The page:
I was shaming myself yesterday for being a bit soft during a tiring weekend adventure in the mountains.
Then I read about Morris and Sue Jenkins’ honeymoon spent scaling peaks, clambering down cliffs, and rafting across an alpine lake, and I felt downright wussy.
My saga began last Friday when I drove past Roslyn to the Cathedral Pass trailhead with my son and son-in-law, bound for Peggy’s Pond and a Saturday ascent of 7,960-foot Mt. Daniel. Despite training for a month, I slogged pathetically up the switchbacks toward Cathedral Rock (top picture), huffing and puffing and sweltering under the warm sun.
We crested the ridge and followed the PCT to the Peggy’s Pond spur trail. Some trail! It’s a goat path in places, faintly scuffed into the lower walls of Cathedral Rock amid a yawning 1,200-foot drop to Deep Lake. My fear of heights flared with each cautious step onto narrow, crumbly ledges.
I survived that torment and soon passed the collapsed ruins of an old cabin among the trees. Who built it, we wondered, on this remote and scenic site? And when?
After a night at Peggy’s Pond, we awoke to find our tent shrouded by mist that obscured trees a mere 50 feet away. We struck upward anyway, aiming for Mt. Daniel’s southeast shoulder, until prudence prevailed when we recognized the difficulty of retracing our steps to camp.
We aborted our summit bid, retreated, broke camp and hiked out. I felt disappointed yet somewhat relieved, being pretty bushed and sore.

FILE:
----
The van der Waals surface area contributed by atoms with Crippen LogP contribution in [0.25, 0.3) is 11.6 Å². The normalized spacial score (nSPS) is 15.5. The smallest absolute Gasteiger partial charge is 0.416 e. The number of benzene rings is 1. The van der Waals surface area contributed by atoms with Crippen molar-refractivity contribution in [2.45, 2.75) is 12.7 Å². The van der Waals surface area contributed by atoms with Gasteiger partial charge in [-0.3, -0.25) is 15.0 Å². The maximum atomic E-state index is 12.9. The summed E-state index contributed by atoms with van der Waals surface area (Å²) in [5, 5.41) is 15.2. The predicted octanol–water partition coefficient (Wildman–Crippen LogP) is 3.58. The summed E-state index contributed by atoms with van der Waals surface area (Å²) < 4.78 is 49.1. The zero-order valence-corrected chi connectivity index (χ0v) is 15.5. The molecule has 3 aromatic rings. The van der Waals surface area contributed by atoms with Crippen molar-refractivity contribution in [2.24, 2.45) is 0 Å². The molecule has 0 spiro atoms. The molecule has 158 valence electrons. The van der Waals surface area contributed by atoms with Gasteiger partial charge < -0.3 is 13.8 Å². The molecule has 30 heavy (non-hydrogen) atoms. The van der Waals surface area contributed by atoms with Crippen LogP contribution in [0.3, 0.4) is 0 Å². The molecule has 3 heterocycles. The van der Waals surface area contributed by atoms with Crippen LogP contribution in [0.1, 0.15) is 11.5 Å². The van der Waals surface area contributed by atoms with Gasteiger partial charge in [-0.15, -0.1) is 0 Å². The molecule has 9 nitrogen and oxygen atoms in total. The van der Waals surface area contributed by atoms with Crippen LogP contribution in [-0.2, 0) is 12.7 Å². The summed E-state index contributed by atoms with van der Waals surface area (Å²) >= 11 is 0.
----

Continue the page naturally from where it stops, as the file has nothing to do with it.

Back home I remembered the old cabin and dug around to learn more.
I learned, yes, I am indeed a wuss.
Local historian Yvonne Prater wrote about the Peggy’s Pond cabin years ago, based on an account from Morris Jenkins, a longtime Forest Service ranger and avid outdoorsman – and in my estimation, a Cascade ironman. Jenkins died in 2006 at age 97.
Jenkins and his wife Sue spent their honeymoon in 1932 in the mountains north of Salmon la Sac. One day they hiked into the mountains with no pack and just a sandwich to share, and decided to climb Cathedral Rock. Back then it was named Jimmy’s Jumpoff, after Jimmy Grieve, a late-1800s gold miner who first climbed the peak, and who built the cabin below Peggy’s Pond.
The Jenkins’ had no climbing equipment and simply scrambled to the 6,724-foot Cathedral summit, which mountaineers today rate as a technical class 4 or 5 ascent. From the top they spotted Grieve’s cabin, climbed down and arrived at dusk, hoping to find food. They settled for a “fool hen” grouse that Morris struck with a rock, but once broiled it tasted so awful they went to bed hungry, shivering all night on an old mattress.
The next day they inexplicably decided to climb Mt. Daniel. So they did. Their descent took them down the cliffs above Hyas Lake, and once there they found no shoreline – just rock walls plunging into the water. But Morris spotted an old log raft nearby and ferried the newlyweds across the lake to a trail, where they hiked to a ranger’s cabin stockpiled with food.
“Sue was too tired to eat,” Morris told Prater. “It was quite an experience to do all that on one sandwich and a couple bites of fool hen.”
Photo of Morris Jenkins courtesy Frederick Krueger Collection, Central Washington University